Tuesday, March 8, 2011

Super power eyes now a reality - GPS in glasses, blood sugar level monitoring contact lenses...

New technology is popping up all over in multi speed and it´s exciting how much fun stuff is invented - I sometimes feel like being in a sci-fi movie (or a 'future' vision from the 50´s... see further down in this post) This knowledge is borrowed from http://www.trendcentral.com/ 

Being a white witch, I prefer my third eye, and I believe that´s where the greatest wisdom will eventually be found, but until then we have:

Transcendent ski goggles: Transcend, a collaboration between Vancouver’s Recon Instruments and Colorado’s Zeal Optics, is the world’s first GPS-enabled pair of ski goggles. Unobtrusive built-in displays monitor speed, altitude, distance, location, temperature and more, both frontally and peripherally. By connecting the goggles and computer by USB cord and installing free post-processing software, users can even share and compare their TrueStats on a social network of sorts 

Triggerfish Contact Lenses: The news of imminent augmented reality in the form of a sixth human sense has already made the rounds, but it may be closer than anyone expected. Triggerfish contact lenses, the invention of Swiss scientists at Sensimed, can already be used to monitor blood sugar levels in people with diabetes and look for signs of glaucoma by recording slight changes in cornea curvature. The lenses are powered by a loop antenna, which users tape to their faces. However, researchers’ hope is that the integration of familiar technology with microelectronics, as demonstrated by Triggerfish, will ultimately allow for the addition of direct in-eye 3D and Sixth Sense Technology. An iEye may not be too far off.

emPower Glasses: Made by Virginia-based lens developer PixelOptics, emPower glasses run on unique battery-powered technology. Similar in concept to the Priva-Lite glass used in the flagship Prada store’s dressing rooms, liquid crystal molecules reorient to vary refracted light, just as normal lenses do by varying in thickness. Users need only touch the side of the frames to turn reading power on or off.

Thanks to trendcentral, published by The Intelligence Group (imagine having that on your business card!!!), a trend research and consumer insights company focusing on youth culture. For more information on our services, or to subscribe to our syndicated Cassandra Report studies, please contact Alina Goncalves at agoncalves@intelg.com.

And now, some insighs from the past...

In 1950 the magazine Popular Mechanics posed the question "What will life be like in the year 2000?" and Waldemar Kaempffert, the science editor of the New York Times, tried to answer. 

we were going to see miracles.

It was going to be a world of planned suburban communities built in the shape of ever increasing concentric circles with a jet port at the hub, factories and offices next to that, and tracts of land for mass-produced family homes beyond.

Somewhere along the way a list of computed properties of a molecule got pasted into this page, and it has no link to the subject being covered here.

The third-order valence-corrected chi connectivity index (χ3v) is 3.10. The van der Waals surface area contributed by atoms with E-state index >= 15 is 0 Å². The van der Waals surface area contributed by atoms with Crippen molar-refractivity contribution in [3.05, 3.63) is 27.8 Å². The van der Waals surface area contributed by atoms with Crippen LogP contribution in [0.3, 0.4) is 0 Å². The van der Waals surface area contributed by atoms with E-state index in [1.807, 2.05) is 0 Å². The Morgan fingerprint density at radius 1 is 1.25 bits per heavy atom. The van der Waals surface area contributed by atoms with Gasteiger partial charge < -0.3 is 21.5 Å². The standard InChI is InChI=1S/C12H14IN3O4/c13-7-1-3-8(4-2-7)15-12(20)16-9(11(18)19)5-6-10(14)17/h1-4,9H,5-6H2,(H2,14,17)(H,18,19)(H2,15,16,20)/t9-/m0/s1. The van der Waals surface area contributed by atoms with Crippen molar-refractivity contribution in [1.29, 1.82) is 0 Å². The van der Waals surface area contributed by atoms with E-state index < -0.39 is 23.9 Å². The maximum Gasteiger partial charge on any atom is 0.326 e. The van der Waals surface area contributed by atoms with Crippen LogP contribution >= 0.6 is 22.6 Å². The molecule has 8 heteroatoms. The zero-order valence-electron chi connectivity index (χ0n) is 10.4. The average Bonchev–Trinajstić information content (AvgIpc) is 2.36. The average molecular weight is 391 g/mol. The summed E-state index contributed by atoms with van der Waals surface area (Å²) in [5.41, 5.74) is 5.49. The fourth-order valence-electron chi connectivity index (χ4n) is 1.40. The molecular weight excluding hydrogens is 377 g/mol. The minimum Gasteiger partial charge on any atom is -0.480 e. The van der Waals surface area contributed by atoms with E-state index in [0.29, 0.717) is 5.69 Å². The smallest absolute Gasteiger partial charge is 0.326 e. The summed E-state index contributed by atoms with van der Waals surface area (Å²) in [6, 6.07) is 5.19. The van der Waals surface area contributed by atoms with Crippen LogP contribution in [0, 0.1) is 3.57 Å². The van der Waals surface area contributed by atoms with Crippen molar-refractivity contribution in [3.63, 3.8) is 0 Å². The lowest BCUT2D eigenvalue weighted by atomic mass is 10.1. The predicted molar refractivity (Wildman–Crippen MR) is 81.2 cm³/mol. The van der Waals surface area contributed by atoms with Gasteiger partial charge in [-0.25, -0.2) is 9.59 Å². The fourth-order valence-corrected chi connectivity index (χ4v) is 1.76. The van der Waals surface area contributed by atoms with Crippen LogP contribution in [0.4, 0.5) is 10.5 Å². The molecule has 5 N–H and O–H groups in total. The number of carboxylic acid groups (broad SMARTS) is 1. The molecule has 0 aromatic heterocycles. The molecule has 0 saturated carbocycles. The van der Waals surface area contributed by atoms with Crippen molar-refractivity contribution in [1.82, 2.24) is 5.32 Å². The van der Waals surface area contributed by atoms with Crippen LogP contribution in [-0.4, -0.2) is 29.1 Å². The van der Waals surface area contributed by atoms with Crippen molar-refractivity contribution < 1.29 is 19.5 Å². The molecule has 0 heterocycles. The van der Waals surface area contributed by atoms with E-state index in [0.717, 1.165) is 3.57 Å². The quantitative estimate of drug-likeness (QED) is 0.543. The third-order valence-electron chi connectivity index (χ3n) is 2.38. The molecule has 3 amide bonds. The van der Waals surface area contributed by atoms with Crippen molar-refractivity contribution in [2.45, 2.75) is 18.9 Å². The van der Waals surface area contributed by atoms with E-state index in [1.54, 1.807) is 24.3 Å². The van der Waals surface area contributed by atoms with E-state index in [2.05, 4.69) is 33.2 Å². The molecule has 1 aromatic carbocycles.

Supersonic jets would be a common sight, though the family car would give way to the family helicopter, which would be built in robotic factories. Atomic plants wouldn't be a major source of energy except in the northern regions or to propel ships, while solar power would run most of the world.

Everything would be electric, pollution free and, above all, orderly. 

Agriculture would have long ago failed to keep pace with population, so a large fraction of daily fare would be synthetics, such as sugars and starches made from sawdust or wood pulp.  Even recycled cloth would be turned into food.

Not that anyone would do much cooking. Frozen foods and microwave ovens would turn boiling, frying, and roasting into curiosities; the Food Channel would never come to be, and Jamie Oliver would be parking cars for a living.

There wouldn't be any dishwashing machines, however. Dishes would be designed to dissolve in a stream of superheated water and flow down the drain

Even table clothes and napkins would be made of paper woven to resemble the finest Irish linen in look and feel.  Use it to today, have it recycled by the synthetic food people as next week's dinner. 

Television, of course, would be everywhere and would have long ago been wedded to the telephone.  Even shopping would be done by videophone with department store assistants giving personal attention to customers via television cameras. Less the Internet than a more aggravating version of the Home Shopping Network.

Shaving would be a thing of the past as men smeared depilatory cream on their beards. 

Housework in the year 2000 would be as effortless as turning on the tap, because everything in the house would be waterproof.  Just hose down the sofa, the chairs, the rug, the Picasso, and give the living room a going over with an industrial size blower.

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